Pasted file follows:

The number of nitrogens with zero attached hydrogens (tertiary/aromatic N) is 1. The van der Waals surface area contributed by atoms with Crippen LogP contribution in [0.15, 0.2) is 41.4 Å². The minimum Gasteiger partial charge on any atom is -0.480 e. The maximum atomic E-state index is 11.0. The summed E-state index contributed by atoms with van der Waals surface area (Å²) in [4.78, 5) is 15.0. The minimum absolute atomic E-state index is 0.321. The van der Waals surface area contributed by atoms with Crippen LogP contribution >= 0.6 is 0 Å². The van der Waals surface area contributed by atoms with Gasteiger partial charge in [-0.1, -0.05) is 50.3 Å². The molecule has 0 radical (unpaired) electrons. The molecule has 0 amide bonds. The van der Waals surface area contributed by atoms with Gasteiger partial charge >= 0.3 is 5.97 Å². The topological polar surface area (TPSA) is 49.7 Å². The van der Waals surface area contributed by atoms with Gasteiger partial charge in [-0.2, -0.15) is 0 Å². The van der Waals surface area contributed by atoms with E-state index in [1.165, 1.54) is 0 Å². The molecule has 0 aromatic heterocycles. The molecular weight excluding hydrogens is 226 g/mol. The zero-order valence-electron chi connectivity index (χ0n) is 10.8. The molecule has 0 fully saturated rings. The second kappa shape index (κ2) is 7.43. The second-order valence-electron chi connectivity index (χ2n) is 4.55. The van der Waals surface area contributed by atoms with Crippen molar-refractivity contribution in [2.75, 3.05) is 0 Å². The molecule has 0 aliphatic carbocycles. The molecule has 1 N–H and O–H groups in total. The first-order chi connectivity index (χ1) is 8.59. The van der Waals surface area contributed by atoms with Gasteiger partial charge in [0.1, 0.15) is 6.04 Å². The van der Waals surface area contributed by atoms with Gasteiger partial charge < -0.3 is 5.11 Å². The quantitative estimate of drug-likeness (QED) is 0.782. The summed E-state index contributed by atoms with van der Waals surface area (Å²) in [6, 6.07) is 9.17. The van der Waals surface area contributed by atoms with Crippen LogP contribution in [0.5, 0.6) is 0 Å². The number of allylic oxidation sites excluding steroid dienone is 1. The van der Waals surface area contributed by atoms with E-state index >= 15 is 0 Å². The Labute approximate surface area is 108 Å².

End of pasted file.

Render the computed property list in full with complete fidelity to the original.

The number of nitrogens with zero attached hydrogens (tertiary/aromatic N) is 1. The van der Waals surface area contributed by atoms with Crippen LogP contribution in [0.15, 0.2) is 41.4 Å². The minimum Gasteiger partial charge on any atom is -0.480 e. The maximum atomic E-state index is 11.0. The summed E-state index contributed by atoms with van der Waals surface area (Å²) in [4.78, 5) is 15.0. The minimum absolute atomic E-state index is 0.321. The van der Waals surface area contributed by atoms with Crippen LogP contribution >= 0.6 is 0 Å². The van der Waals surface area contributed by atoms with Gasteiger partial charge in [-0.1, -0.05) is 50.3 Å². The molecule has 0 radical (unpaired) electrons. The molecule has 0 amide bonds. The van der Waals surface area contributed by atoms with Gasteiger partial charge >= 0.3 is 5.97 Å². The topological polar surface area (TPSA) is 49.7 Å². The van der Waals surface area contributed by atoms with Gasteiger partial charge in [-0.2, -0.15) is 0 Å². The van der Waals surface area contributed by atoms with E-state index in [1.165, 1.54) is 0 Å². The molecule has 0 aromatic heterocycles. The molecular weight excluding hydrogens is 226 g/mol. The zero-order valence-electron chi connectivity index (χ0n) is 10.8. The molecule has 0 fully saturated rings. The second kappa shape index (κ2) is 7.43. The second-order valence-electron chi connectivity index (χ2n) is 4.55. The van der Waals surface area contributed by atoms with Crippen molar-refractivity contribution in [2.75, 3.05) is 0 Å². The molecule has 0 aliphatic carbocycles. The molecule has 1 N–H and O–H groups in total. The first-order chi connectivity index (χ1) is 8.59. The van der Waals surface area contributed by atoms with Gasteiger partial charge in [0.1, 0.15) is 6.04 Å². The van der Waals surface area contributed by atoms with Gasteiger partial charge < -0.3 is 5.11 Å². The quantitative estimate of drug-likeness (QED) is 0.782. The summed E-state index contributed by atoms with van der Waals surface area (Å²) in [6, 6.07) is 9.17. The van der Waals surface area contributed by atoms with Crippen LogP contribution in [0.5, 0.6) is 0 Å². The number of allylic oxidation sites excluding steroid dienone is 1. The van der Waals surface area contributed by atoms with E-state index >= 15 is 0 Å². The Labute approximate surface area is 108 Å².